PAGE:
Located within Banff National Park, Canada’s oldest national park, Banff is a resort town that attracts visitors from across the world. Marvel at the area’s incredible natural beauty, from sublime mountainscapes to beautiful lakes and trails. If you’re planning a trip to this scenic region, be sure to consult our list of the 12 best attractions that you can’t miss.
For a more relaxing way to experience the area’s impressive views, Banff Gondola is a fantastic option. Situated just 5 minutes outside of Banff, the gondola takes you 2,281m (7484ft) above sea level to an observation point overlooking six mountain ranges and the Bow Valley. Once at the top, you’ll find a small range of other attractions, including a self-guided 1km (0.6mi) walkway, several restaurants and the Sanson Peak Meteorological Station, where you can track the region’s weather patterns across the last 30 years and learn more about Banff National Park.
If you’re looking to appreciate Banff’s natural beauty but want to avoid the crowds or a particularly arduous hiking trail, head to Bow Falls. This area is especially popular with film fans, with many recognizing it from appearances in Hollywood movies, such as Marilyn Monroe’s River of No Return. This impressive waterfall occurs just before the junction of the Bow and Spray Rivers, making it accessible by car as well as via a relatively short trail – 1.2km (0.7mi) from Bow River Bridge.
Founded in 1933, the Banff Centre for Arts and Creativity is a cultural venue in the region, which describes itself as ‘the intersection between art and ideas.’ Through innovative programs, the center aims to inspire everyone who visits to unleash their creative potential. It’s worth keeping an eye on its website for a multitude of events, including music, dance, film and theater performances, as well as information on the scheduled program of annual festivals, such as the Banff International String Quartet Competition and the Banff Mountain Festival, celebrating local literature and film.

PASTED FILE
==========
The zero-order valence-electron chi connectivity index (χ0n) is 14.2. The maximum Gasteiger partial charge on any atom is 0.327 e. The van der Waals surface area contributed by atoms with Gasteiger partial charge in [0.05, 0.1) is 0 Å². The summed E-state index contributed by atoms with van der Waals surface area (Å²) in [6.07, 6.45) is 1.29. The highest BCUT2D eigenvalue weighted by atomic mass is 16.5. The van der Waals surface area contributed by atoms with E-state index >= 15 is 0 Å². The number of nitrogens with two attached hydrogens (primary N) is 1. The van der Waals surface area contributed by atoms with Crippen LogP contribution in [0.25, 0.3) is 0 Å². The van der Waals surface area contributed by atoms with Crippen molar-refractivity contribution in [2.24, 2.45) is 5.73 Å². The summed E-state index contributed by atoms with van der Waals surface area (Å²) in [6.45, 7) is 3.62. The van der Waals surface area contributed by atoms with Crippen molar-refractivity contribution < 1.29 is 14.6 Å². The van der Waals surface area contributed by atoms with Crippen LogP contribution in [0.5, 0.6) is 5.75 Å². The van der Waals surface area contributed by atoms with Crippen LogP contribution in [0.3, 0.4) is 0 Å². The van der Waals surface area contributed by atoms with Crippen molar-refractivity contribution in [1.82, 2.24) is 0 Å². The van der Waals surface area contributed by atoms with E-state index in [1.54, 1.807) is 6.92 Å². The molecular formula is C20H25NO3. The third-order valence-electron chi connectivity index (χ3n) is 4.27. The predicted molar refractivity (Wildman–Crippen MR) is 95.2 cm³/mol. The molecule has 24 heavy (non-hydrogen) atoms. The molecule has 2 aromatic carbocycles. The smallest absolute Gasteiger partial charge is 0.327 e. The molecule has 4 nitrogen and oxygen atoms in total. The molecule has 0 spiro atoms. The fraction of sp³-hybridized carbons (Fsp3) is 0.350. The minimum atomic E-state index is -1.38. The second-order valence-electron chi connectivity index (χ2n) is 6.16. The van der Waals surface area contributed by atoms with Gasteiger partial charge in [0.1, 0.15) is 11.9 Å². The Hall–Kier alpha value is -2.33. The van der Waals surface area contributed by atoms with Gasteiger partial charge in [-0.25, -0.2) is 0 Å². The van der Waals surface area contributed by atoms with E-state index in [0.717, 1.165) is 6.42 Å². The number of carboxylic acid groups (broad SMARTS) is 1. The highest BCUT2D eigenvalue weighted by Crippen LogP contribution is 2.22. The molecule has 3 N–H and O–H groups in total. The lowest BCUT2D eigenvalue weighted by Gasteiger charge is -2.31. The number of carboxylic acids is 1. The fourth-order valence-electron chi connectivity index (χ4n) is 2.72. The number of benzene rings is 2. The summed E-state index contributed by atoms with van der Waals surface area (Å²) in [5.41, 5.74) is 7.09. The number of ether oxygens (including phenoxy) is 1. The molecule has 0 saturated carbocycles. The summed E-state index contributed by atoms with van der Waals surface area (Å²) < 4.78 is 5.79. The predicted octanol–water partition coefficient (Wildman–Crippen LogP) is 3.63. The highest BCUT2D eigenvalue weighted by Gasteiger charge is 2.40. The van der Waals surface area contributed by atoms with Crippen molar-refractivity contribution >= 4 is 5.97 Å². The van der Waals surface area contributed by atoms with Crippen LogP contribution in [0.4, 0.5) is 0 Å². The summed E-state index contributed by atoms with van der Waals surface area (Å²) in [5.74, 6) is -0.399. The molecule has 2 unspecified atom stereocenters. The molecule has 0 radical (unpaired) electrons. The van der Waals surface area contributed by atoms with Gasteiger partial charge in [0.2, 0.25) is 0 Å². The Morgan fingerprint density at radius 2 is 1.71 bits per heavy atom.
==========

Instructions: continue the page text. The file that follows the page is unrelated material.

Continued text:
Located in the Bow River Valley of Banff National Park lies Tunnel Mountain, the region’s smallest summit and one of the best hiking options for novices all year round. Despite its relatively easy incline, the mountain offers expansive views of the Bow and Spray River valleys, the Banff Springs Golf Course, and Banff Hot Springs on Sulphur Mountain. The highway that traverses the mountain is currently also used as the main access route into Banff and makes for an exceptionally scenic drive and introduction to the area.
Located 5km (3mi) outside of Banff, Lake Minnewanka is the largest body of water in Banff National Park. This glacial lake — coined ‘Water of the Spirits’ by First Nations tribes — has a rich history, with people camping and hunting along its shores for over 100 centuries. It’s a popular spot year-round, offering an abundance of summertime activities, including mountain biking and diving, as well as cross-country skiing and snowshoeing during winter. Keep your eyes peeled for grizzly bears who flock to the area to feast on berries.
After three railway workers stumbled upon this cave and its hot springs in 1883, Canada’s national parks system was founded, and this National Historic Site became one of the country’s most significant landmarks. Learn more through a series of interactive exhibits, including a four-screen visual experience showcasing Canada’s network of protected places, or take a guided tour of the original cave where you’ll hear about the history and culture of this historic area. Lantern Tours are also offered for those keen to experience the cave’s after-dark allure.
Additional reporting by Emma Gibbins